Barrett, I appreciate the respectful nature that you refute my points with, and I will attempt the same in my reply.
Regarding muscle confusion, my argument isn't in regards to how it is emphasized, but more the marketing of the concept as the key to the success. It's a concept that's usually employed by the uneducated that proposes change simply for the sake of change. If you take a look at a powerlifter, they have developed an incredible amount of muscle without confusing their muscles at all. They train for the same 3 lifts for a career, and yet have no issues putting on muscle.
I don't quite understand your parallel between HIIT and resistance training, as I'm more familiar with HIIT from a met-con standpoint rather than resistance training implementation. Perhaps you could elaborate?
As for muscle group splits, my education is less geared towards weight training classes and more authors such as Pavel Tsastouline, Stuart McRobert, Paul Kelso, Joe Hise, Perry Radar, Dave Tate, and many others in the iron game when it comes to training beginners. You bring up the point of hitting a muscle group harder on a muscle group split, but I ask why one needs to hit a muscle any harder than is necessary to promote optimum gains? Most beginners don't need a great deal of volume to progress, and abbreviated training tends to elict great gains in the genetically average and overtrained population.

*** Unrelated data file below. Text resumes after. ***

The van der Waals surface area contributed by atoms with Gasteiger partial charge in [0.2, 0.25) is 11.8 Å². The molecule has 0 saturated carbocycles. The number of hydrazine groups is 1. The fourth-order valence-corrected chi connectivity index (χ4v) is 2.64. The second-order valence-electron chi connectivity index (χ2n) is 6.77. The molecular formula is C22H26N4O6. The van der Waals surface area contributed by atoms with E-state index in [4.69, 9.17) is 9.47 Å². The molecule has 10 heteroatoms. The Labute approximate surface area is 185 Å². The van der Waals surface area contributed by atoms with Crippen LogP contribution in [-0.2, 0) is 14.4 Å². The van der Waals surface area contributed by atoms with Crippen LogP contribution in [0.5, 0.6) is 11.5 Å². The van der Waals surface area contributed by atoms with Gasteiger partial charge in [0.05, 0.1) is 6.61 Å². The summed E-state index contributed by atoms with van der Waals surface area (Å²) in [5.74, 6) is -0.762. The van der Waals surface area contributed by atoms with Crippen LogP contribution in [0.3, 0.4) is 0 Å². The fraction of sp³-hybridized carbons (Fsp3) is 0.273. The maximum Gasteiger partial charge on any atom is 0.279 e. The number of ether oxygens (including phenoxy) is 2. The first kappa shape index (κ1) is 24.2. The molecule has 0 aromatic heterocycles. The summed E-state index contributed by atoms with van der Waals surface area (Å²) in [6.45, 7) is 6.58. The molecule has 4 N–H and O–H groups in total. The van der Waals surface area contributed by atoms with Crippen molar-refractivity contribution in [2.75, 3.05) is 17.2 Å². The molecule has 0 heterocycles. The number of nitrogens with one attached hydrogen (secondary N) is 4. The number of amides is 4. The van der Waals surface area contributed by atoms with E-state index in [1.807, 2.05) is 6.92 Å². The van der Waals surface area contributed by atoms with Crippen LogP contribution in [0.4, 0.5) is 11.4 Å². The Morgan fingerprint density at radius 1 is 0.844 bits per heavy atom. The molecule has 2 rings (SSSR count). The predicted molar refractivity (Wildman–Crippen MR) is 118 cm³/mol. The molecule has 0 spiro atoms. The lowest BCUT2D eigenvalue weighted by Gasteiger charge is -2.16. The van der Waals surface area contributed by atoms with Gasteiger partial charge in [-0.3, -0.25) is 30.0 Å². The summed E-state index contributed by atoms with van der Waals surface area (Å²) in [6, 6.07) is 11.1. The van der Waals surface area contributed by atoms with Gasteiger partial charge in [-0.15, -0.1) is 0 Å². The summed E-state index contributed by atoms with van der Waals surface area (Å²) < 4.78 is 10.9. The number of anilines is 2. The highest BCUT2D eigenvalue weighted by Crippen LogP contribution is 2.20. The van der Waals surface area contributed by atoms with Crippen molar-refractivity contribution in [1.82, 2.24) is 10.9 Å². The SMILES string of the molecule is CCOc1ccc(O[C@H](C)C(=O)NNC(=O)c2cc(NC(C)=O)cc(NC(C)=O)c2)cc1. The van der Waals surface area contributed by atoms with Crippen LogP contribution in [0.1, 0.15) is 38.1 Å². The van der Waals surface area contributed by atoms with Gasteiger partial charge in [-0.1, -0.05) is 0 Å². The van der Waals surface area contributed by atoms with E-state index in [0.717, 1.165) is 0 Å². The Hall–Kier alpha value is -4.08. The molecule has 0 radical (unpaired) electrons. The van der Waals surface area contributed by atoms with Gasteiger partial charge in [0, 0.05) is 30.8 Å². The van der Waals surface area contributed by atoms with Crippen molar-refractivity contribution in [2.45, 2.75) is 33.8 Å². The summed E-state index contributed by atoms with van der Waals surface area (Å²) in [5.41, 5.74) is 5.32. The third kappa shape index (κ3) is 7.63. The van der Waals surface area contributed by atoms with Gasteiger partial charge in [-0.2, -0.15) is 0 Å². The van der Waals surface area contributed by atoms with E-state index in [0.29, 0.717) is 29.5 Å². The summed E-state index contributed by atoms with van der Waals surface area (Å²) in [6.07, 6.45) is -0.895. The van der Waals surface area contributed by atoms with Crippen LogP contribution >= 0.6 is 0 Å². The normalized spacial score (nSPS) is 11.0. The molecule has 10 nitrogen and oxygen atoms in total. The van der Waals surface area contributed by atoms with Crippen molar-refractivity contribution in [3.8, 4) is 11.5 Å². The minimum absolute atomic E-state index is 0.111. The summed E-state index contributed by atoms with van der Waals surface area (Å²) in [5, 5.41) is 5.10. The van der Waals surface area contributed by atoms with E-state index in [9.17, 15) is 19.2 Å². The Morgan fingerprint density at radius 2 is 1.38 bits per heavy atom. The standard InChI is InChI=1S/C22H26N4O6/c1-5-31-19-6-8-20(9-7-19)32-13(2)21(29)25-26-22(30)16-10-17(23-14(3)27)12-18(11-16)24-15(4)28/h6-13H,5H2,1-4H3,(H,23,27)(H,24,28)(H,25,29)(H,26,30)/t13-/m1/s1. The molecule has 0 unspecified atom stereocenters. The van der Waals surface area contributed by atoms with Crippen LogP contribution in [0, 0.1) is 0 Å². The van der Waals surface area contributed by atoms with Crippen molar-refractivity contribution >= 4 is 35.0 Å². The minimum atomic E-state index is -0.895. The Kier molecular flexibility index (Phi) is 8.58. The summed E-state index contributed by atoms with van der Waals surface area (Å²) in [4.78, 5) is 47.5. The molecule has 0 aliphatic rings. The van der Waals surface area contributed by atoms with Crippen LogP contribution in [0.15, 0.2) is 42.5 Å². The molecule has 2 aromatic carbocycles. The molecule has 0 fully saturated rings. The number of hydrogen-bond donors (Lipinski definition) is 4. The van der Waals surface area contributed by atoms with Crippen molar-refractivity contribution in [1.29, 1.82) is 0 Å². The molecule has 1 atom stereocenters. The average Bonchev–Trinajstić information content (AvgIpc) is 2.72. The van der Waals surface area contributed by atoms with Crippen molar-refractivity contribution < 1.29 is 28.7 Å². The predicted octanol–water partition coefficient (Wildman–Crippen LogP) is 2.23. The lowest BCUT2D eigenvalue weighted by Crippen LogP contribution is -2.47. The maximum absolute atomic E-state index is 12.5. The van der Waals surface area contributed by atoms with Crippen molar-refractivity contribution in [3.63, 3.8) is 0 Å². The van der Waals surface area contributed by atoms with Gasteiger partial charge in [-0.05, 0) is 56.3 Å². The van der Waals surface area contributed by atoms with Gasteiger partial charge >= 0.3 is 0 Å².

This leads into the next point, in terms of the difference between beginners and non-beginners. It's not simply a question of "knowing what you're doing", it's a question of your physical readiness and work capacity. A beginner's body doesn't require concepts like linear periodization or conjugate periodization or rest pause, forced negatives, etc etc. A beginner, by definition, progresses from linear progression. A beginner program is different from a non-beginner in that it is based around linear progression, and it is these programs that helps build the necessary foundation for more advanced training. It's just like any other activity, novices do not train like experts, they train like how the experts trained when they were novices.